Of all the installations in the Sondheim Exhibition, the work of Lauren Frances Adams feels most at home in the Walters Art Museum. And that’s not entirely due to her appropriation of the museum’s work in 'Precarious Prototypes,' where selections of the museums objects float in glass boxes and appear in print on textile curtains. Rather, it is the way that she sees art as a form of research, a study of culture that is served by her artistic labor, which works synergistically with the Walters’ historical mission. But Adams’ work has great vitality as contemporary art too, because she creates a revisionist history—or as she calls it, “critical explorations of labor and class in visual culture.” Her case in point is illustrated, with great drama, in the altered bust of Giacomo Maria Stampa anchoring the installation: The magistrate himself is shrouded in black, leaving visible the two enslaved figures that crouch to support his shoulders. Adams has made a literal revision to the original work, drawing the focus of history down from the face of power to the men who were intended originally as decorations.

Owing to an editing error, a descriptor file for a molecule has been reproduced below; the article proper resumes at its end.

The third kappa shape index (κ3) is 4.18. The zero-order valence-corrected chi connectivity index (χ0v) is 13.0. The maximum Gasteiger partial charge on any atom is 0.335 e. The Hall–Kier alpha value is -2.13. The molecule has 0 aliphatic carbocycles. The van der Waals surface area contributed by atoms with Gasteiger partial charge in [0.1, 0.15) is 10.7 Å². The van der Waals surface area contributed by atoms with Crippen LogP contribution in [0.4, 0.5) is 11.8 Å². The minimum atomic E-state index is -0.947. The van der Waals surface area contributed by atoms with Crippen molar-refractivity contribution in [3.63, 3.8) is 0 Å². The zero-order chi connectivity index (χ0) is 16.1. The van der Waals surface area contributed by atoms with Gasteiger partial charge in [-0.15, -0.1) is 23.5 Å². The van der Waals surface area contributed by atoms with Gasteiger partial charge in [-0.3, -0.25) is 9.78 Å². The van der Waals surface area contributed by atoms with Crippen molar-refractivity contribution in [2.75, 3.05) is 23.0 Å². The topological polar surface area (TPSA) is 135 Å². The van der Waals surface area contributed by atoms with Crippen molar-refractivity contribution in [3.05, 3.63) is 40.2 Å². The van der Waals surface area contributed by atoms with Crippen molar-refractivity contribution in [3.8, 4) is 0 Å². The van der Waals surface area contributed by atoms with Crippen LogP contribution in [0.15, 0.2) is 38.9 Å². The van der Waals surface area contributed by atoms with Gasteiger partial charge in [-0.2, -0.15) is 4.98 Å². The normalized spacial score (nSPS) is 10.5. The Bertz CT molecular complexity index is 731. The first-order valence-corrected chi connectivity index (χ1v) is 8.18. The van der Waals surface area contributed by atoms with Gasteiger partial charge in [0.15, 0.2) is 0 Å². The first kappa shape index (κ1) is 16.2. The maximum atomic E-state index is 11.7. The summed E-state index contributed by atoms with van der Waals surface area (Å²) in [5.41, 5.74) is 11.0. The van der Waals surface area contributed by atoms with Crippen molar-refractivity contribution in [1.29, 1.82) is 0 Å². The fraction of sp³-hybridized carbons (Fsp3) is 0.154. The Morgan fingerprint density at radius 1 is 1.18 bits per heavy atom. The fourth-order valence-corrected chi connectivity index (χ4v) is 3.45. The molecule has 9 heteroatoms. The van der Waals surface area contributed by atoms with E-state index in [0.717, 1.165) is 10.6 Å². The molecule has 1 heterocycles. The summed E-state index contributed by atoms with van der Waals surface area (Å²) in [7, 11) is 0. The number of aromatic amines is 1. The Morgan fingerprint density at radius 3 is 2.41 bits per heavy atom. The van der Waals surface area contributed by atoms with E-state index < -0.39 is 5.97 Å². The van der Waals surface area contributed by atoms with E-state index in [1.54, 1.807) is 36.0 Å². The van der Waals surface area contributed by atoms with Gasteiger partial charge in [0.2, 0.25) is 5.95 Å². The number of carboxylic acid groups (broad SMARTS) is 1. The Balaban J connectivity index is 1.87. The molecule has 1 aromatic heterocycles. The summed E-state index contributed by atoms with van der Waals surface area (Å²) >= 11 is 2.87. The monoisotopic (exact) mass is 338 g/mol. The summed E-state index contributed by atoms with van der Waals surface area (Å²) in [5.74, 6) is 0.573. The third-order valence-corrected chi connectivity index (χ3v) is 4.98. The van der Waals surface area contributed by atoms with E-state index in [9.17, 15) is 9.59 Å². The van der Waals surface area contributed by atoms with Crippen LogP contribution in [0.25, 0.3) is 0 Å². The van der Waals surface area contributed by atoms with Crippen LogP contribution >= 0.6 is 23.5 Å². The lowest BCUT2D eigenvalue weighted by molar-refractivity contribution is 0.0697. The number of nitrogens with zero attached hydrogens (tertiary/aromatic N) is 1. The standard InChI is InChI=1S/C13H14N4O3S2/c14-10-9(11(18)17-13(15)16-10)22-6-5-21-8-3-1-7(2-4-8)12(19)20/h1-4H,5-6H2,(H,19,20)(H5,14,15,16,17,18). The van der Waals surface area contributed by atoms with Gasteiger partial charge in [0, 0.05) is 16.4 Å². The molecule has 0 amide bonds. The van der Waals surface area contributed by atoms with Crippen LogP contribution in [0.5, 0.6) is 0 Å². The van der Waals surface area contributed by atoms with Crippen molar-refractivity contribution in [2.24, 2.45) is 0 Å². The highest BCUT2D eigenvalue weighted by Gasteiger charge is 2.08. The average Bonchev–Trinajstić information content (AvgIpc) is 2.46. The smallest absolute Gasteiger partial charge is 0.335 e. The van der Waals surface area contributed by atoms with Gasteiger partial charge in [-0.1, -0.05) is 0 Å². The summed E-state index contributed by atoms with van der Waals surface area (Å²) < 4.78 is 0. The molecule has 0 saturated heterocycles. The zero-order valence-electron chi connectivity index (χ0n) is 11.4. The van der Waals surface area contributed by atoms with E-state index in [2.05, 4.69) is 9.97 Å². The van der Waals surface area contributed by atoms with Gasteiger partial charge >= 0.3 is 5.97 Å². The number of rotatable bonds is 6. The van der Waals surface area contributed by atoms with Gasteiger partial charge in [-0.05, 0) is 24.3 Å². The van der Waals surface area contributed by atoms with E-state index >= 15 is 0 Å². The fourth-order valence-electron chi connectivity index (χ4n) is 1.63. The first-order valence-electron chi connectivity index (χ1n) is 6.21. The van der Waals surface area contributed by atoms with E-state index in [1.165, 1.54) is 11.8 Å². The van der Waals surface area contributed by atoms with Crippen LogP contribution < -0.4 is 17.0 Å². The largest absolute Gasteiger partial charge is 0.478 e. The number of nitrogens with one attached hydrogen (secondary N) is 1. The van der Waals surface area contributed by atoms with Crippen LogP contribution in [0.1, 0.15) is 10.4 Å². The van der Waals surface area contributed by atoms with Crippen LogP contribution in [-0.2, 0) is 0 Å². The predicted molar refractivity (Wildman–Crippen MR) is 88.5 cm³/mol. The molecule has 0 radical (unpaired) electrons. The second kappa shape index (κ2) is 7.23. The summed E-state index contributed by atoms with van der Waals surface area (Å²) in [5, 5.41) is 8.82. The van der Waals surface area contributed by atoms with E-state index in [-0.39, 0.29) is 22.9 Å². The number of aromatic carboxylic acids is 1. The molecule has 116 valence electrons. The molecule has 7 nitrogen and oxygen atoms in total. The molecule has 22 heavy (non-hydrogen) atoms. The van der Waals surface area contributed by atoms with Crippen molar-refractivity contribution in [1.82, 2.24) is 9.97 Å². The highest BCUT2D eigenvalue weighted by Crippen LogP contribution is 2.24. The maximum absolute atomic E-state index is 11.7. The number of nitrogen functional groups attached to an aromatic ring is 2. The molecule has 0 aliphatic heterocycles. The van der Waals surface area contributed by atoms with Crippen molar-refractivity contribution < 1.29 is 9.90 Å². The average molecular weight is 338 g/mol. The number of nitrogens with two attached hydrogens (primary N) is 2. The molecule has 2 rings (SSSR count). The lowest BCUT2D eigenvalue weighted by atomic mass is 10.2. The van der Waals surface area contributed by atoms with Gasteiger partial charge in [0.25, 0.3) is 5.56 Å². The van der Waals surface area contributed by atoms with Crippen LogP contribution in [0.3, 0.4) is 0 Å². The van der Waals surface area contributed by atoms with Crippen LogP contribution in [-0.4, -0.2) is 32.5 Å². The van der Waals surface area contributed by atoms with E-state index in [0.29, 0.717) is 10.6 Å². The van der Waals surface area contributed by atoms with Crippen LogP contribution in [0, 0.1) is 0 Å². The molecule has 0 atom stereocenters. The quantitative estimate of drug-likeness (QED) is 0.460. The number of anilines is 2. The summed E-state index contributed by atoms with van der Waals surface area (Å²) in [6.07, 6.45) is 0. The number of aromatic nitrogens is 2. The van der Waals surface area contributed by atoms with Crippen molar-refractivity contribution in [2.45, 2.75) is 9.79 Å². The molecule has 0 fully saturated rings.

Sondheim Artscape Prize
Lauren Francis Adams